A barter economy arose between the gangs and their Chinese buyers, eliminating the need for exchanges of large amounts of cash. Chinese syndicates traded the precursor chemicals necessary to produce methaqualone in return for abalone from the Cape gangs. Commonly known as “Mandrax” in South Africa, or Quaalude or “ludes” in North America and Europe, methaqualone has a long history of use in South Africa.
Subsequently, the Chinese networks also bartered with precursors for crystal methamphetamine, which is commonly known as “tik”. These chemicals – difficult and expensive to obtain in South Africa – were unregulated in China, and easily and cheaply obtained by the Chinese gangs.
It was a mutually beneficial arrangement that contributed to the expansion of methaqualone in South Africa as well as the introduction of domestic methamphetamine production, which was first documented in South Africa in the late 1990s. Domestic production and use quickly expanded alongside the growth in the illicit trade in abalone and precursors between South African gangs and Chinese organised criminal groups. In March 1998, a Chinese shipment containing 20 tons of ephedrine (a meth precursor) bound for South Africa was seized by Chinese law enforcement authorities. In the previous year the total amount of ephedrine seized globally was only 8 tonnes. This seizure was significant – 20 tonnes of ephedrine could have produced a staggering 13 tonnes of methamphetamine – and showed that industrial production of South African meth had begun.
By 2005, meth had become the primary substance of use among all people who use drugs in the Western Cape province, surpassing methaqualone, cannabis and even alcohol, according to reporting from the South African Community Epidemiology Network on Drug Use (SACENDU). Today meth is the primary substance of use in the Western and Eastern Cape provinces, the secondary substance of use in the Northern Cape, North West and Free State provinces, and the third most commonly used substance in the rest of the country.
The meth and abalone market today
The South African methamphetamine market of today is very different to its early years. Domestic production now appears to be in decline, and much is sourced from Nigerian syndicates producing methamphetamines in Nigeria, with assistance from Mexican cartels. A new supply chain has also now emerged transporting Afghan-produced methamphetamine via routes used for many years to traffic heroin to east and southern Africa.
However, the barter system whereby abalone is traded for drugs or their precursors still persists. Several poachers and smugglers interviewed confirmed the trade is ongoing. Junaid, the abalone transporter, put it this way: “They [the Chinese networks] have the gold that the gangsters want and that gold is drugs… in that type of exchange, it’s one trading gold for another’s gold, perlemoen is gold to Chinese and drugs is gold to gangsters who have drying facilities.”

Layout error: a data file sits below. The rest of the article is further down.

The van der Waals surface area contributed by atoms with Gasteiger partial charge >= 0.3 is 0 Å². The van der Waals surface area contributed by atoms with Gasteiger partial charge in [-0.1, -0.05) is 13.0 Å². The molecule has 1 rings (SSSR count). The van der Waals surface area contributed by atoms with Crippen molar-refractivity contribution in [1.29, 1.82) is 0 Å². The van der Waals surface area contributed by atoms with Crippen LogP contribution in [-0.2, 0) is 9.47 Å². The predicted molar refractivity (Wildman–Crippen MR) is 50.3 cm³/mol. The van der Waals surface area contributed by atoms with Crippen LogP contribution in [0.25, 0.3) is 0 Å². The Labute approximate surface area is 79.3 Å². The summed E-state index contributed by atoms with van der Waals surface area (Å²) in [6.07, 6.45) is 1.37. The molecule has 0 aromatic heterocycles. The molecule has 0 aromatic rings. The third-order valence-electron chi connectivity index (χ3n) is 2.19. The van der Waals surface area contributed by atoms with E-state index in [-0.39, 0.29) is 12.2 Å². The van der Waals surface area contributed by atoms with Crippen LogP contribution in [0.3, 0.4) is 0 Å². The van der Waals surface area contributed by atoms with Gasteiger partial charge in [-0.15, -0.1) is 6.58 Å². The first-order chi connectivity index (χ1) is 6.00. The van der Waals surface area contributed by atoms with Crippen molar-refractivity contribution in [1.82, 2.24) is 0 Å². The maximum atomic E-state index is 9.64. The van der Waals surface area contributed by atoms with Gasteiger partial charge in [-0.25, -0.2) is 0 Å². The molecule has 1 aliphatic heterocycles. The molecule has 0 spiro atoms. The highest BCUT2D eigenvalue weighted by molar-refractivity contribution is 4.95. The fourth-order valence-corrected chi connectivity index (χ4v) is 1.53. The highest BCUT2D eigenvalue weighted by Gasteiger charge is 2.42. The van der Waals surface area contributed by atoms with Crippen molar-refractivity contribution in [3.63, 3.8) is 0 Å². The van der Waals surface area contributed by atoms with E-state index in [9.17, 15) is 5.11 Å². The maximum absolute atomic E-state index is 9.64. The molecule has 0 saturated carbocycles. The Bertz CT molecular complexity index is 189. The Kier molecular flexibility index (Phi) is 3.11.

Other abalone smugglers said that today the Chinese do not only offer drugs and precursors in this barter system. Darryl, the abalone smuggler in Hawston, said property can become part of the deal. “I know of a couple times that rich Chinese customers would buy a house and put it in your name just so they can get abalone from you for five years without any trouble,” he said.
Denver, a 56-year-old boss in the Terrible Josters gang, agreed that properties sometimes formed part of abalone deals with Chinese groups. He also claimed that abalone is sometimes exchanged for the service of hitmen in the Chinese groups’ employ. However, it was not possible to verify this claim from other sources.
Samantha, a 60-year-old drug dealer and abalone smuggler, described how Chinese buyers can become involved at different stages of the abalone trade. Some approached the divers to source abalone directly in exchange for tik and precursors (which the divers, in turn, sell to gangs) and set up their own facilities to dry the abalone before exporting. Others, she said, source abalone from gang-controlled drying facilities.
All poachers and smugglers interviewed agreed that the wheels of the trade are greased by widespread corruption. Franklin, a senior member of the 28s gang, said that “we must pay a lot of people so that the shipment reaches its destination and that will include wildlife people, obviously police and sometimes politicians as well that can clear the way for our shipment to get where it’s going… corruption works good here in the Western Cape”.
The South African meth market has gone through many changes since the 1990s: new international streams of supply have emerged, use has become widespread across the country and domestic meth production has declined. Despite these changes, the illicit markets in abalone and meth have continued their unlikely symbiotic relationship. DM
This article draws on research from a new GI-TOC research report which presents new analysis of the extent of the meth market in east and southern Africa. Available at: https://globalinitiative.net/analysis/meth-africa/. This article also appears in the Global Initiative Against Transnational Organized Crime’s monthly East and Southern Africa Risk Bulletin. The Global Initiative is a network of more than 500 experts on organised crime drawn from law enforcement, academia, conservation, technology, media, the private sector and development agencies. It publishes research and analysis on emerging criminal threats and works to develop innovative strategies to counter organised crime globally. To receive monthly Risk Bulletin updates, please sign up here.